Author: Dominic

I like to write. I like to create worlds and mould people. I possibly like the creating and the backstory more than the story-telling .... I also enjoy photography, and am still learning. I prefer 'raw' photographs - I don't feel drawn to any kind of manipulation, but that may changes. My other main passion in life is genealogy.

Dad’s DNA: The Mother Lode

When I was a child I used to have this odd … not fantasy … belief? … that I was adopted. (Or maybe actually an android. Or maybe a dragon. You get the point.) 8 year old me can rest easy knowing that my dad is definitely my dad and my mother is definitely my mother. (And I am definitely human.)

As I thought, my dad’s DNA results from Ancestry were delivered about a week after my mum’s.

And holy moly …

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Mr. DNA Brings New Surprises; or My Mother’s DNA Results!

A little over a year ago I shared the results of my Ancestry DNA test and how it laid to rest one of the family legends my mother had grown up with. As time has marched on and Ancestry gathered more and more participants (recently surpassing the 2 million mark), the amount of matches I was able to access grew and grew. The vast majority of these were in America – but without a full view of the American ancestry of each of my parents it wasn’t always possible to gain a sense of which side the matches were. Consequently, when an offer reducing the price of the costs to only £60 each (instead of the standard £80) came online a week or so before my parents were due to spend time back in the UK, I decided to take advantage of the coincidence and hopefully find some clarity on these results.

Despite being posted at the same time, my mother’s saliva sample arrived at the lab and was processed about a week ahead of my father’s … and today I received her results …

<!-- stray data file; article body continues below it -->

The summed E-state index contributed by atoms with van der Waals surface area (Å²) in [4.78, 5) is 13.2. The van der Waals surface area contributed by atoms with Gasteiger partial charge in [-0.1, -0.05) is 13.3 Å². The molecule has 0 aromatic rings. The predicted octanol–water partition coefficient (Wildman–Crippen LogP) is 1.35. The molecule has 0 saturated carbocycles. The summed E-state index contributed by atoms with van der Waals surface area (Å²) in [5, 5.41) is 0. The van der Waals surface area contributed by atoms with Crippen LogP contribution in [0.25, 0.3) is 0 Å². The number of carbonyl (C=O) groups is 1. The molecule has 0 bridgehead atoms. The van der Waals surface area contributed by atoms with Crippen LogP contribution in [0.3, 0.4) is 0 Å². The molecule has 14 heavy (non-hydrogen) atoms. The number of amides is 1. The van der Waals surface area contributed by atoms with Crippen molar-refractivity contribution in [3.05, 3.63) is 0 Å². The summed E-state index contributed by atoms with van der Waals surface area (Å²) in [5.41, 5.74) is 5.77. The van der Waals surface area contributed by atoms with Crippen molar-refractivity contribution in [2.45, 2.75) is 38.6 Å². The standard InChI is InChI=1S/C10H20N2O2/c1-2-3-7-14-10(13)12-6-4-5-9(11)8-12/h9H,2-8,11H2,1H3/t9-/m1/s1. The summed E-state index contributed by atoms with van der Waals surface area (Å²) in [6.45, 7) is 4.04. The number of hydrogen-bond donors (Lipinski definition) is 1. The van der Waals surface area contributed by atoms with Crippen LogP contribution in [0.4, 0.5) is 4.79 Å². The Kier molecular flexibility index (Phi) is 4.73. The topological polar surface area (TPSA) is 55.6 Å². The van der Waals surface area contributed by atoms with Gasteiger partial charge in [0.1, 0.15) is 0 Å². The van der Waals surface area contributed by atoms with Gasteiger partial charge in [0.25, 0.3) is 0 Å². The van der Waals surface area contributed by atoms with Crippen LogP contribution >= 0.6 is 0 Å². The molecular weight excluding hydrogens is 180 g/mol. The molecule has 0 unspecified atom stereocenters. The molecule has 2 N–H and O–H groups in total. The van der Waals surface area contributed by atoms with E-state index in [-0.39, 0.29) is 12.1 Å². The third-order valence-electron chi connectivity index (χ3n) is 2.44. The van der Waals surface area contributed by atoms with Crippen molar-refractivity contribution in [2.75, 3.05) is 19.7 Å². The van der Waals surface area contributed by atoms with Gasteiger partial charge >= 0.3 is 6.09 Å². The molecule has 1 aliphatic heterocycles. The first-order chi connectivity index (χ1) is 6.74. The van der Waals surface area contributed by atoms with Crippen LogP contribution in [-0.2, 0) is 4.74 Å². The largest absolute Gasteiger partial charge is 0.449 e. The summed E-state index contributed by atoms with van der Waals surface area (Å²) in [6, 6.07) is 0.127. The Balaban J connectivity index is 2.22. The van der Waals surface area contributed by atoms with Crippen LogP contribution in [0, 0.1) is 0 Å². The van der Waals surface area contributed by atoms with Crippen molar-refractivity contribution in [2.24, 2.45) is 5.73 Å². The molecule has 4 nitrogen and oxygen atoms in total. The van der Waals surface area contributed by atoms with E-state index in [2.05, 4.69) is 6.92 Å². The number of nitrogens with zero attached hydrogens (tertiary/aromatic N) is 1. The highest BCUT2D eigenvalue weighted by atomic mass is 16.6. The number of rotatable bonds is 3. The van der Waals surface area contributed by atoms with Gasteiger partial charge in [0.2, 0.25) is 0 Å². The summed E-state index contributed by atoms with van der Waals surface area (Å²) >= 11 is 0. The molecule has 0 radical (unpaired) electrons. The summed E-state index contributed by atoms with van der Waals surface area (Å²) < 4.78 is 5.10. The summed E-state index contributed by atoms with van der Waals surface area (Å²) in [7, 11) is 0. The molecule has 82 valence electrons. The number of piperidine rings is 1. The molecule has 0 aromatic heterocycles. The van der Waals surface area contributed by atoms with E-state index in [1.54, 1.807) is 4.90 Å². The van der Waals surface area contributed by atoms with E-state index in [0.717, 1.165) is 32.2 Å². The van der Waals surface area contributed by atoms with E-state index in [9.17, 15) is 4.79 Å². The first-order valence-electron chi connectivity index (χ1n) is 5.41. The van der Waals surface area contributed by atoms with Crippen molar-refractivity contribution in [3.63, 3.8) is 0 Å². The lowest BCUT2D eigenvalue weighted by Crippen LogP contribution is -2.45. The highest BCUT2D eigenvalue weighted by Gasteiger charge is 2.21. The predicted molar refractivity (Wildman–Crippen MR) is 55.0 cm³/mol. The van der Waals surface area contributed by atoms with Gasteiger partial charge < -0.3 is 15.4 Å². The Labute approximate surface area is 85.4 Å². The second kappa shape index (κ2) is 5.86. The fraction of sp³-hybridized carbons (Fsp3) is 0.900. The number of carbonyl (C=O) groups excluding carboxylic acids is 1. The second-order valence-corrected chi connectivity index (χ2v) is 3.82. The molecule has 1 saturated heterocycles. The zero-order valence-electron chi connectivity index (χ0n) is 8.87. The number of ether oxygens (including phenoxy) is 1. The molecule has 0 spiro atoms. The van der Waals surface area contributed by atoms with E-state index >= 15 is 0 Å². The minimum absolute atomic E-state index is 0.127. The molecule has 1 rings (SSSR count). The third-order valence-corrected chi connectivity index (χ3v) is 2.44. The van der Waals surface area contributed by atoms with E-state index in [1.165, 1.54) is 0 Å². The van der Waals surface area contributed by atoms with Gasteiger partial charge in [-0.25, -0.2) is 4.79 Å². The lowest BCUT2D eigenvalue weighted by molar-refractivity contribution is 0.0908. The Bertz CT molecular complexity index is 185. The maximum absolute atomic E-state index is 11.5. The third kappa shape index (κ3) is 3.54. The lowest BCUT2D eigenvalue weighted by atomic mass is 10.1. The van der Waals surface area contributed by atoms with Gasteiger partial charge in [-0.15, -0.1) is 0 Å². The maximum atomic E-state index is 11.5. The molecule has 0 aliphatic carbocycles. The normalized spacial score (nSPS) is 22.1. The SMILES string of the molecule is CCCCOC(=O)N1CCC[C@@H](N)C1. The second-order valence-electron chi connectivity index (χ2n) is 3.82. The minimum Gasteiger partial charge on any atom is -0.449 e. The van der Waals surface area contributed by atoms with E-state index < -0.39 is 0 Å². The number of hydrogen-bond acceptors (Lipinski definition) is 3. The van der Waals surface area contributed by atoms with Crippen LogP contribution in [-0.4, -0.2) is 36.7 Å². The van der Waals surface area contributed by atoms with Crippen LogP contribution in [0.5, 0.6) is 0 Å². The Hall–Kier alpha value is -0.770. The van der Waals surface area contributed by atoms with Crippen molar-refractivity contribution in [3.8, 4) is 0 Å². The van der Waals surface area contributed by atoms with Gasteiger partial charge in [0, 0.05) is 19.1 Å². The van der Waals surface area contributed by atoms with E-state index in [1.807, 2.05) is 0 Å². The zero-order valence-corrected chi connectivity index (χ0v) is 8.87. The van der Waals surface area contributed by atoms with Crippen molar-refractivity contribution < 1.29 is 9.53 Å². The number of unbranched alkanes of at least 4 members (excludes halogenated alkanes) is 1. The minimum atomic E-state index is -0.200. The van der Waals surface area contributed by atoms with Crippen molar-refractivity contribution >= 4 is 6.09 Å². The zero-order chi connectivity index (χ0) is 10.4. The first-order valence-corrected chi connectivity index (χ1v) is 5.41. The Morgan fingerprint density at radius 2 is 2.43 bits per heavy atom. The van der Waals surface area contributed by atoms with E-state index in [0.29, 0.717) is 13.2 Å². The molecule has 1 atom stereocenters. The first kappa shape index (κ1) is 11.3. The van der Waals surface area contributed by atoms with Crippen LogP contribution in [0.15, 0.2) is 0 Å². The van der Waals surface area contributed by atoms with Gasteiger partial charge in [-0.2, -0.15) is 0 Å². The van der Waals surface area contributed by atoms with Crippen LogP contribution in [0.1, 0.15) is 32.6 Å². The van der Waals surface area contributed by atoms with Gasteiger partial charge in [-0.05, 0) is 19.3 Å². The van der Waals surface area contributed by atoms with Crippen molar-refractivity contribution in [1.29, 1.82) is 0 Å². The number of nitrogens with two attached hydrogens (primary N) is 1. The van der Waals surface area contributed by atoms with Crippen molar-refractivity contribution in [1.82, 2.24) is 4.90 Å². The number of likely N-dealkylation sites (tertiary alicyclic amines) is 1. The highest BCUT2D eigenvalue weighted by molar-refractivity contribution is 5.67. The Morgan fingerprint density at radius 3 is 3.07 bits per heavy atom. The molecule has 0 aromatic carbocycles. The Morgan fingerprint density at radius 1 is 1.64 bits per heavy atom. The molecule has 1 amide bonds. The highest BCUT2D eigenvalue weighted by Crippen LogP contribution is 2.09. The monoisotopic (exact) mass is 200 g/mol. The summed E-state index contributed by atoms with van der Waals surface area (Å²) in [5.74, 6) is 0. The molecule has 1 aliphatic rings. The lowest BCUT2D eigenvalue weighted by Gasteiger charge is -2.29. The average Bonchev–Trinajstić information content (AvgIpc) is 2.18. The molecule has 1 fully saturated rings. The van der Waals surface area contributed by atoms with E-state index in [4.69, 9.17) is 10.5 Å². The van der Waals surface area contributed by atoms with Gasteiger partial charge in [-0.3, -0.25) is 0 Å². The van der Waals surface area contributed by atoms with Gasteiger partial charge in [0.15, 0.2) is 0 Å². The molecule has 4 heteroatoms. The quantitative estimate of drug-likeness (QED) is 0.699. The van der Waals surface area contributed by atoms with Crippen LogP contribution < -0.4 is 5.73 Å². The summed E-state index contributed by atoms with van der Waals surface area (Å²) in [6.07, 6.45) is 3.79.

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The Fascinations of Halliday, or The Perils Of Ignoring Old Research

Way back in the mysterious depths of time (aka 2002) when I was still something of a newbie and early on in my family history journey (following a move from the UK to France where I suddenly had a lot of time on my hands…), I was in correspondence with a distant relative based in Queensland, Australia. Brian had spent many years compiling what he called The Halliday Heritage, a story of our combined family, which he very kindly shared with me. Sadly, I took what I immediately needed (yep, I admit to being a harvester of names back then …) and ignored the rest. Going over it again and giving this rich seam of information the attention it deserves has thrown up some interesting titbits …

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Yorkshire Puddephatts, or The Surname Conundrum

It’s no big surprise that on one side of my mother’s family there’s a surname that I’m more concerned with than any other. That is, my grandmother’s maiden name: Holborow. Part of the reason for this – I’m not going to say obsession – bias is that it’s a pretty rare surname. It’s no Smith, Jones or Taylor. Consequently when I come across another surname that seems … striking in some way it causes my inner onomatologist to sit up and take notice. Therefore when I started working with someone with a distinct last name I was intrigued …

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Everett & Nellie Payne: or, The Folly Of Believing Everything You Read On The Internet

I mentioned my paternal great-grandparents Everett & Nellie Payne way back in September 2013 in this post, but have never come back to talk about this family in more detail. But this post is less an exploration of them, and more a warning about the ever-present danger of trusting other people’s data – even when sourced – and not eyeballing that evidence for yourself …